Needless to say, Guanajuato’s many lip-lockers and “Olympian fondlers” were immediately up in arms (and lips) over the new proclamation, going so far as to stage a massive “kiss-in” at the city’s main plaza on Valentine’s Day and post satirical videos about the ban on YouTube. It didn’t take long before the city council caved, shelving the new ordinance for “further review.” I guess it just goes to show you that when it comes to kissing in public places, love knows no bounds…

Lonely Planet names top 10 “weird” cities

Top 10 lists are the lifeblood of blogging. How else, dear reader, can we quickly inform you of all you need to know about a topic in a format that is quick to read and simultaneously entertaining? The end of the year is fertile ground for top 10 lists, providing an opportunity to take a look at the previous 365 days and gaze at the marvelous things that have come to pass.

With this in mind, travel publication extraordinaire Lonely Planet has published their 2008 list of the “world’s top 10 weirdest cities” as part of their book, Lonely Planet’s Best in Travel 2009. Here’s a few of their picks:

  • Tokyo, Japan – I don’t think anyone is going to argue with this one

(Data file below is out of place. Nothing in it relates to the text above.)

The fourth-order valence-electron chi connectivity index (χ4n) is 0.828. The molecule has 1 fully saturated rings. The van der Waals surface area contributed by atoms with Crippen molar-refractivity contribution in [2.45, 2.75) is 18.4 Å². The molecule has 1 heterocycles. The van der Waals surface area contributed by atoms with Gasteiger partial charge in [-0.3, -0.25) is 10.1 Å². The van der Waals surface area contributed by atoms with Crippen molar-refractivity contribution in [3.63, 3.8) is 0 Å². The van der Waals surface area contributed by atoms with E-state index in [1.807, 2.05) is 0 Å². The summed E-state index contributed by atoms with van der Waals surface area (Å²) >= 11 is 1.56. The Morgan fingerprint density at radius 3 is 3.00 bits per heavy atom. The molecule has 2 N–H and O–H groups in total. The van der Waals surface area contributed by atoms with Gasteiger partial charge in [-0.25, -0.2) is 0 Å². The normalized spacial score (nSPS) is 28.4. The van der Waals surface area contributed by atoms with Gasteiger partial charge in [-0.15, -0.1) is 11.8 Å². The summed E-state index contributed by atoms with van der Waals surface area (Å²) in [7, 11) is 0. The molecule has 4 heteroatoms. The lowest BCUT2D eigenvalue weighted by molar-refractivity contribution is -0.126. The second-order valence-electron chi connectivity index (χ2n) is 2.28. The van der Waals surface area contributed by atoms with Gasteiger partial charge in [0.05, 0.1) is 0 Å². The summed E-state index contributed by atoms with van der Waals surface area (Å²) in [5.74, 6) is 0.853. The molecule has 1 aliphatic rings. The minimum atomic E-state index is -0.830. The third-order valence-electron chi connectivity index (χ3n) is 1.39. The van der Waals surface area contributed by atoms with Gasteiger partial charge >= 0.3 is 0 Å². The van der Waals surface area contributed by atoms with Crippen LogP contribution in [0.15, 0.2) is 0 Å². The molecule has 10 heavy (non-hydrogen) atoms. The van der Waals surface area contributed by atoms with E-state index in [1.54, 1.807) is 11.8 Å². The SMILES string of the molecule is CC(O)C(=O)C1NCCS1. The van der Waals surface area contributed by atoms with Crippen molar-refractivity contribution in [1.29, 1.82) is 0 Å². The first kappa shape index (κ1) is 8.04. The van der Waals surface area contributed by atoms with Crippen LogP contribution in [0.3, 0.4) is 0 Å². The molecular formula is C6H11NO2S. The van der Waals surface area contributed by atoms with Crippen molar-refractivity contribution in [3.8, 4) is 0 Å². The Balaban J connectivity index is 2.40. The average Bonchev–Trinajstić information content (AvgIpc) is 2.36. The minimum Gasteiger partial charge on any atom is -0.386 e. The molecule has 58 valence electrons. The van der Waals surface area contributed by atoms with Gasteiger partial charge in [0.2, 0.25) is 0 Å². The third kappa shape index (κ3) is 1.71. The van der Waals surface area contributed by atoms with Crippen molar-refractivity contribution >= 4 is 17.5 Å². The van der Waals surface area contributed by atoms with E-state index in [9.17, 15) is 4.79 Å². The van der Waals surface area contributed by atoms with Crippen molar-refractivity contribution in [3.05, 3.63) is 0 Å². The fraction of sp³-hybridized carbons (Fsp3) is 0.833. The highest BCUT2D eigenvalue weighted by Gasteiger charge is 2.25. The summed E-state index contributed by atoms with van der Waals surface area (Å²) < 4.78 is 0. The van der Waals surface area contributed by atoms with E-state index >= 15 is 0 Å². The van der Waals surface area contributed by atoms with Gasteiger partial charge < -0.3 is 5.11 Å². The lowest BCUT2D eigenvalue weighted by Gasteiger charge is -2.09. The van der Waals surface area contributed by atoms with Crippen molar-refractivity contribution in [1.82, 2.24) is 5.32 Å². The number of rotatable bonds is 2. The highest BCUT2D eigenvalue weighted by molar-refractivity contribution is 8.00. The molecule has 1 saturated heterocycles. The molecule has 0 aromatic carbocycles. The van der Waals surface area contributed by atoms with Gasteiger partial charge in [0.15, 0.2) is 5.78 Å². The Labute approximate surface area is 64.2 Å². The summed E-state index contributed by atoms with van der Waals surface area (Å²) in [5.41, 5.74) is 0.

• Las Vegas, Nevada – true only if you find $5 all-you-can-eat lobster tails to be eccentric
  • Ashgabat, Turkmenistan – a country with flaming holes and an eccentric dictator definitely qualifies in our book
  • Amsterdam, The Netherlands – whoa, cannabis and sex shows. So weird!
  • Guanajuato, Mexico – I had always thought of Guanajuato as a charming Mexican colonial city, but that’s wrong. Apparently they have mummies. Mummies!

Anyone interested in checking out the full list can find it here. You have to wonder who was in charge of compiling these cities, but considering that Gadling might some day want to publish their own book of top 10’s, we’ll give them the benefit of the doubt.

What do you think of this list of top 10 weird cities? Think it’s a load of crap? Have any cities you think they left out? Leave us a comment below and tell us about your favorite weird city.